Reference : Potential use of GFP microbial biosensors for the detection of mixing imperfections and ...
Scientific congresses and symposiums : Unpublished conference
Life sciences : Biotechnology
http://hdl.handle.net/2268/92888
Potential use of GFP microbial biosensors for the detection of mixing imperfections and cell viability in bioreactors
English
Delvigne, Frank mailto [Université de Liège - ULg > Chimie et bio-industries > Bio-industries >]
Delafosse, Angélique mailto [Université de Liège - ULg > Département de chimie appliquée > Génie chimique - Opérations physiques unitaires >]
Collignon, Marie-Laure mailto [Université de Liège - ULg > Département de chimie appliquée > Génie chimique - Opérations physiques unitaires >]
Toye, Dominique mailto [Université de Liège - ULg > Département de chimie appliquée > Génie de la réaction et des réacteurs chimiques >]
Crine, Michel mailto [Université de Liège - ULg > Département de chimie appliquée > Génie chimique - Opérations physiques unitaires >]
Thonart, Philippe mailto [Université de Liège - ULg > Département des sciences de la vie > Biochimie et microbiologie industrielles >]
25-Sep-2011
Yes
Yes
International
1st european congress on applied biotechnology
25 septembre 2011
Dechema
Berlin
Germany
[en] The dynamics of microbial stress response in intensive cultivation conditions remains misunderstood. In this work, two green fluorescent protein (GFP) transcriptional reporters have been used as biosensors of the heterogeneities generated in a two-compartment scale-down reactor. The stress promoters have been chosen for their responsiveness to carbon limitation corresponding to the global substrate profiles encountered in intensive fed-batch cultures. From our results, it can be concluded that the exposure of microbial cells to substrates heterogeneities tends to decrease the GFP expression level in fed-batch mode. Fluorescence intensities have been monitored at the single cell level by using flow cytometry. During the course of the fed-batch culture, a drop at the level of the intracellular GFP content has been observed for the two scale-down operating conditions and for the two promoters sensitive to substrate limitation (rpoS and csiE). The fluorescence drop can be attributed to the repression of these promoters but also to the release of GFP to the extracellular medium according to the increase of the fluorescence level of the supernatant. This leakage has been observed for all the operating conditions, i.e. the scale-down reactors and the culture operating in the normal mode. Interestingly, GFP leakage is more pronounced in the case of the cultures operated in the normal mode. Indeed, staining by propidium iodide (PI) tends to be more elevated for the microbial cells cultured under the normal mode by comparison with those cultured in scale-down conditions, indicating a higher permeability of the membrane. These results are in accordance with previously published ones (Hewitt and co-workers) suggesting that microbial cells cultivated in heterogeneous bioreactors (scale-down and large-scale bioreactors) exhibits a higher viability level. These results suggest that GFP microbial biosensors could be used to detect simultaneously mixing imperfections and their impact on the viability of microorganisms.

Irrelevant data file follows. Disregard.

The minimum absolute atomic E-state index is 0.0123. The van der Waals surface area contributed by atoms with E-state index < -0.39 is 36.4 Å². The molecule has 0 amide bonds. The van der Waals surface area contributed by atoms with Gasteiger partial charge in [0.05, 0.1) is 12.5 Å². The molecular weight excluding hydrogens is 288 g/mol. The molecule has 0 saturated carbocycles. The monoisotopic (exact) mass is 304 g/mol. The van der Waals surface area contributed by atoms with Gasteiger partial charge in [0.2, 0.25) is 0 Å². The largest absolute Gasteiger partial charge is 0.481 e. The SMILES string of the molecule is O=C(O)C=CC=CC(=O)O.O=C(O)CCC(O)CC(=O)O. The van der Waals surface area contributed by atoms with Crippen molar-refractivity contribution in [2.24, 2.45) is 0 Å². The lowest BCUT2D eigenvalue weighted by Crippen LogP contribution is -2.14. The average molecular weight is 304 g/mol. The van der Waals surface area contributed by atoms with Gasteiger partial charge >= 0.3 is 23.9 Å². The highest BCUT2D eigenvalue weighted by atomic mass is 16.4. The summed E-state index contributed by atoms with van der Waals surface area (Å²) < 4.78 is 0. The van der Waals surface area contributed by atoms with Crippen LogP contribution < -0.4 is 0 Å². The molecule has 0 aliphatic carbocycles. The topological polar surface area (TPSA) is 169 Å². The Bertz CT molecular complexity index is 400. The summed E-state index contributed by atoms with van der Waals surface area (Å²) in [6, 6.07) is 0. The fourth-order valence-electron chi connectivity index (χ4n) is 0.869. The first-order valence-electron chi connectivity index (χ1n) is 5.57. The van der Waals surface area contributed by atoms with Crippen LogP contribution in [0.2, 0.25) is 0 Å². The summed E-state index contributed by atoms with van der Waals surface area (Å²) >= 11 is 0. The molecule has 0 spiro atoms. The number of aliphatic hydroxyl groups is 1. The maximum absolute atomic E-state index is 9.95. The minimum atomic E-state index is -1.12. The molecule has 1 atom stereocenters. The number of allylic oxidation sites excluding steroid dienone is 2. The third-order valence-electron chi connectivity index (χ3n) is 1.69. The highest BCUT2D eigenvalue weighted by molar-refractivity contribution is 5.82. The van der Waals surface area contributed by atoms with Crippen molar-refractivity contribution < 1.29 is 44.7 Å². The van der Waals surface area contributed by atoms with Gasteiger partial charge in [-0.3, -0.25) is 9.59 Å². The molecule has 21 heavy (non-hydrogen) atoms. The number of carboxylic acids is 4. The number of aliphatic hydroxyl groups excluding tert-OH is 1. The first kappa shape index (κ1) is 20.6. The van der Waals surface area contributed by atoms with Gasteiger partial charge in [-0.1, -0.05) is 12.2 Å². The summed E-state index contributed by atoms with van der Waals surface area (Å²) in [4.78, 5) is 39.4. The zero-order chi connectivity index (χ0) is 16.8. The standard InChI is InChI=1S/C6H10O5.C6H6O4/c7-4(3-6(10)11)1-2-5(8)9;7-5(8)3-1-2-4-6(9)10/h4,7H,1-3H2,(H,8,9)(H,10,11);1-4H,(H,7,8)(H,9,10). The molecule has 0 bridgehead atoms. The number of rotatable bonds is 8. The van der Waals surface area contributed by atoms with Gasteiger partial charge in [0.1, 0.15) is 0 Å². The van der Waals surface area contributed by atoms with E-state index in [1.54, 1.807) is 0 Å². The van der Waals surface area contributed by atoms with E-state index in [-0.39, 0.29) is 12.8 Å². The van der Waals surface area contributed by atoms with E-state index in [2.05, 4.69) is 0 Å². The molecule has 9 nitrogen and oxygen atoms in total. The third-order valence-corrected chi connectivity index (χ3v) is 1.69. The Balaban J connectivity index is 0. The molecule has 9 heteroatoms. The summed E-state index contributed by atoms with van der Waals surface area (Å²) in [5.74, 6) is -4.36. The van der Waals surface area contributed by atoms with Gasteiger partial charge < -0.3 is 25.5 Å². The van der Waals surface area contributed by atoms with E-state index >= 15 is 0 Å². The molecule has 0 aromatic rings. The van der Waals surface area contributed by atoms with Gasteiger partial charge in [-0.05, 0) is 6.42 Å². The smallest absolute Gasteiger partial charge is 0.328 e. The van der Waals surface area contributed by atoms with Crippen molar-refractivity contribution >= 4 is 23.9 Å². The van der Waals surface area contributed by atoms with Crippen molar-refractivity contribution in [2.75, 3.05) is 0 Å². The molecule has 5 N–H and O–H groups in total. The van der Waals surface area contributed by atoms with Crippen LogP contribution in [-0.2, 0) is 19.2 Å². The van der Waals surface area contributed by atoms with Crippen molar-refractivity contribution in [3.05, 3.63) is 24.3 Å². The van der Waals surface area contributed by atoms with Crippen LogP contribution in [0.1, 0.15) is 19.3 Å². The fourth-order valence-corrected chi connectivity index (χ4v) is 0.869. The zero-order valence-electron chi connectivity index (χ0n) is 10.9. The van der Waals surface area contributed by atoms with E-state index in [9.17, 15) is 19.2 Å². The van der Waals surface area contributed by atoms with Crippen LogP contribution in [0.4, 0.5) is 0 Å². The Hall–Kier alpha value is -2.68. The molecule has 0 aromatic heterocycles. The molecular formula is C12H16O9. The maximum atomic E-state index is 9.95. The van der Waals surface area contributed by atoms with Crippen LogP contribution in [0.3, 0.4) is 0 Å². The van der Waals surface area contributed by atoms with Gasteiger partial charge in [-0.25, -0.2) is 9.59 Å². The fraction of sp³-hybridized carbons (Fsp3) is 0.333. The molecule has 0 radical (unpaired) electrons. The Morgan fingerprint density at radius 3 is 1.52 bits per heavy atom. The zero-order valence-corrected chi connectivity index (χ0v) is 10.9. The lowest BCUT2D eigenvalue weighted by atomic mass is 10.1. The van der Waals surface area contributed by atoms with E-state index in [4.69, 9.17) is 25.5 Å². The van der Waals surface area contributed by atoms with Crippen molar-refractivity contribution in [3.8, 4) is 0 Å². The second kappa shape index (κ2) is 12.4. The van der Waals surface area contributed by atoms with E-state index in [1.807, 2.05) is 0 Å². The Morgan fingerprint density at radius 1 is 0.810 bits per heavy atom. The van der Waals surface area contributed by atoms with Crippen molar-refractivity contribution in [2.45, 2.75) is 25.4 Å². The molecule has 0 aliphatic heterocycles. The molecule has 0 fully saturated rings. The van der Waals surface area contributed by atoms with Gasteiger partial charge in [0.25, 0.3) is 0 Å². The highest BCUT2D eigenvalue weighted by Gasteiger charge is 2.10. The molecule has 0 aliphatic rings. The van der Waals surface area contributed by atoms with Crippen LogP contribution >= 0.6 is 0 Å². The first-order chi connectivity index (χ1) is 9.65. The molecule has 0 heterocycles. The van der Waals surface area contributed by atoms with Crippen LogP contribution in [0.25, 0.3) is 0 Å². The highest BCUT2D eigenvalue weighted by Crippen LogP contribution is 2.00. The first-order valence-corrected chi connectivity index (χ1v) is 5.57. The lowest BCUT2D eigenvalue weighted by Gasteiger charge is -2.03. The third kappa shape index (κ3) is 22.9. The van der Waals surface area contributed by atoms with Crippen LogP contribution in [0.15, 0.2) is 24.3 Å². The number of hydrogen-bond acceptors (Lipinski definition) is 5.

Researchers ; Professionals ; Students
http://hdl.handle.net/2268/92888

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